Some interesting maths from working on the dissertation. Yes, maths. I have to get used to the Queen's proper manner of speech.
I study a material that is readily exfoliated into sheets. The sides of each sheet are not the same. This dissimilarity causes the sheet to roll up. You might be wanting a figure right about now. Me too. The sheet structure is easy - that's just a matter of getting the crystal structure from some published source (e.g. ICSD). But how to turn this into a scroll? I tried Illustrator's spiral tool to create a path, but got lazy trying to re-create the brush that would represent the structure. Plus, a friend noticed that when the diamond patterns get too close to one another, illustrator puts white space between them (makes one or both of them thinner). That won't do for representations of reality!
So, I turned to the dark, non-artistic side: maths. You can draw a spiral pretty easily using polar coordinates. Check it out: if you have a line of length X, you can make a spiral by setting 2 things:
radius = x+inner radius of spiral
theta(angle) = some range of angles - how many times you want the spiral to make a complete circle.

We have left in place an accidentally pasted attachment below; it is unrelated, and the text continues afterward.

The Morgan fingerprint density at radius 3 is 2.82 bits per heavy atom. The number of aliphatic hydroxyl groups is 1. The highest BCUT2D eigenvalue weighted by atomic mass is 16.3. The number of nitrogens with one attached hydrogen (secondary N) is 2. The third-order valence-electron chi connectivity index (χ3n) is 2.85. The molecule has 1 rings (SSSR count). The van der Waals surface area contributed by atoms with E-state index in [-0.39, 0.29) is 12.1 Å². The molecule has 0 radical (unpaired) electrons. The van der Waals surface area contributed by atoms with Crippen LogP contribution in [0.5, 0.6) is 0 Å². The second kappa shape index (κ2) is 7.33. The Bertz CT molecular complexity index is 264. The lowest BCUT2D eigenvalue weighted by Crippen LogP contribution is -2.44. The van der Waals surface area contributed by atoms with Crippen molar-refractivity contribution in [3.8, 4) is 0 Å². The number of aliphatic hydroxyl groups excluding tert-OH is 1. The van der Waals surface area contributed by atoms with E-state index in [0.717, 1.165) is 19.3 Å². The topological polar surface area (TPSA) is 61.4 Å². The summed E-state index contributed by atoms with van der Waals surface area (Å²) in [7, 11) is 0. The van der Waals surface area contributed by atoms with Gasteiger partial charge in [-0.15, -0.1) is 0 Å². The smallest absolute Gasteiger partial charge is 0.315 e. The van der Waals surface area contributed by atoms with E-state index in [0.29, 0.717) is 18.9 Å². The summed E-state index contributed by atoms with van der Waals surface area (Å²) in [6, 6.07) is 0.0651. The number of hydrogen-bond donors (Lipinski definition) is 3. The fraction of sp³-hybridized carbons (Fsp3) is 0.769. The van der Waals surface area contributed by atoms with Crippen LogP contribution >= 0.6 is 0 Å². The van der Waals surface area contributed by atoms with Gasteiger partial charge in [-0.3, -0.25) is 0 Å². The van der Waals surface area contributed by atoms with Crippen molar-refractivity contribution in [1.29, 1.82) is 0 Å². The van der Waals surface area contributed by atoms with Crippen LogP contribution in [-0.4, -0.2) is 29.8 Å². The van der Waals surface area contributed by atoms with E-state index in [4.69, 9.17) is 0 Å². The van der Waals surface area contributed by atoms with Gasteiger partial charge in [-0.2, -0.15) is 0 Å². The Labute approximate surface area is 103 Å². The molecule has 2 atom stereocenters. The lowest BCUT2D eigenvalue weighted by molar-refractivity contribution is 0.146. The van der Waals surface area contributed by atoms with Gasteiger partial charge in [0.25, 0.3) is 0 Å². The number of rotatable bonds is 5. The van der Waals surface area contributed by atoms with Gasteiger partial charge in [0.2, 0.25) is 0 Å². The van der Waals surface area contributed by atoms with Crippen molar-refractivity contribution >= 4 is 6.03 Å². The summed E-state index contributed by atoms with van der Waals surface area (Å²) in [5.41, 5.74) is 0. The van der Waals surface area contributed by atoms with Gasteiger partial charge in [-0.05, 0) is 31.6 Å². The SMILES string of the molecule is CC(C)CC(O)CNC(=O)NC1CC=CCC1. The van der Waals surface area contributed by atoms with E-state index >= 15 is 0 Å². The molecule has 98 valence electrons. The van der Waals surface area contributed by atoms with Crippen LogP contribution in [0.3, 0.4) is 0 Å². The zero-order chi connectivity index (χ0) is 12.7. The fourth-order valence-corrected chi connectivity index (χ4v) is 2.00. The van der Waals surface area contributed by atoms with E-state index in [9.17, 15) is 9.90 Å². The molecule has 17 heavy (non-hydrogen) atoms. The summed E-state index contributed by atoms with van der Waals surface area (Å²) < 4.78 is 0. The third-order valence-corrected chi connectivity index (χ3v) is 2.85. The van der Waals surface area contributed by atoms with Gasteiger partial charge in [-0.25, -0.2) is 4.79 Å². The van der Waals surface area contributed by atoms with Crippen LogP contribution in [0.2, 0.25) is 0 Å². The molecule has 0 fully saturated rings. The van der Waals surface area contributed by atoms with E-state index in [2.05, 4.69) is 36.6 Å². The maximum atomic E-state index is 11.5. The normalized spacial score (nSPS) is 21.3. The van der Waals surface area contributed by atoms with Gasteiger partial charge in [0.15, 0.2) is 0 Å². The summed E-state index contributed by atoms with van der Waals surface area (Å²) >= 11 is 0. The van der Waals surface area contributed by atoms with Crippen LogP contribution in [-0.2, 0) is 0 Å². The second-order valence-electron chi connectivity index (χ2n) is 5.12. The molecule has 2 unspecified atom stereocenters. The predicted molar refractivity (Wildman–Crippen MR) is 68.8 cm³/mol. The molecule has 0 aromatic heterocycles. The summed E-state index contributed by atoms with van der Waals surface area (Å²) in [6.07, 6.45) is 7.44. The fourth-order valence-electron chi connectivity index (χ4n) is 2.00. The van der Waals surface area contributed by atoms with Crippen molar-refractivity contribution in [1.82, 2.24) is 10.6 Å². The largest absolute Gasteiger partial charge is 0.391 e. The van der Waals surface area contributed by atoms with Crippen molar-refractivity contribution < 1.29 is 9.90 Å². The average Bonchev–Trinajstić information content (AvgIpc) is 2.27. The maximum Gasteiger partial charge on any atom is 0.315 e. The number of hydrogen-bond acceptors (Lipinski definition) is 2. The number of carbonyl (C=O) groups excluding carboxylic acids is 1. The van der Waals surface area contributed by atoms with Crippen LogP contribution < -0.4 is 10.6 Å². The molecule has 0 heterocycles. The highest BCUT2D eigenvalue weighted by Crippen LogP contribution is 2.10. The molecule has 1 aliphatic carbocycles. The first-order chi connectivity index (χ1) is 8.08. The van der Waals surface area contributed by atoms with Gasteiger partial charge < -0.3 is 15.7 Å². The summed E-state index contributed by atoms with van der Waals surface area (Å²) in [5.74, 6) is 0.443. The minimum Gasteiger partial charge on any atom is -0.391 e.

In python with numpy and matplotlib:
import numpy as np
import matplotlib.pyplot as plt
and you get
2 circles, no offset from 0.
Well, cool, but I need the spacing between layers to be some well-defined value. You can play with starting radii and/or number of times around the circle (and I did, before I got tired of it). Mathematically, you can set the either of these, and determine the other based on the spacing you want.
Spacing = length of line / number of times around.
So, when I want a spiral with 5 unit spacing, and I start with an initial radius of 100, I get 20 spins around the circle:
And you want Cartesian coordinates, because what good molecular modeling software recognizes polar coordinates? The nearest plot already shows this, but here's how I got them. See how bumpy my lines are? Those are atoms! OOOO!
Basic geometry, I know, but I was proud of myself. Especially since I've been intending to figure this out for nearly a year and finally did it. And it only took me a day.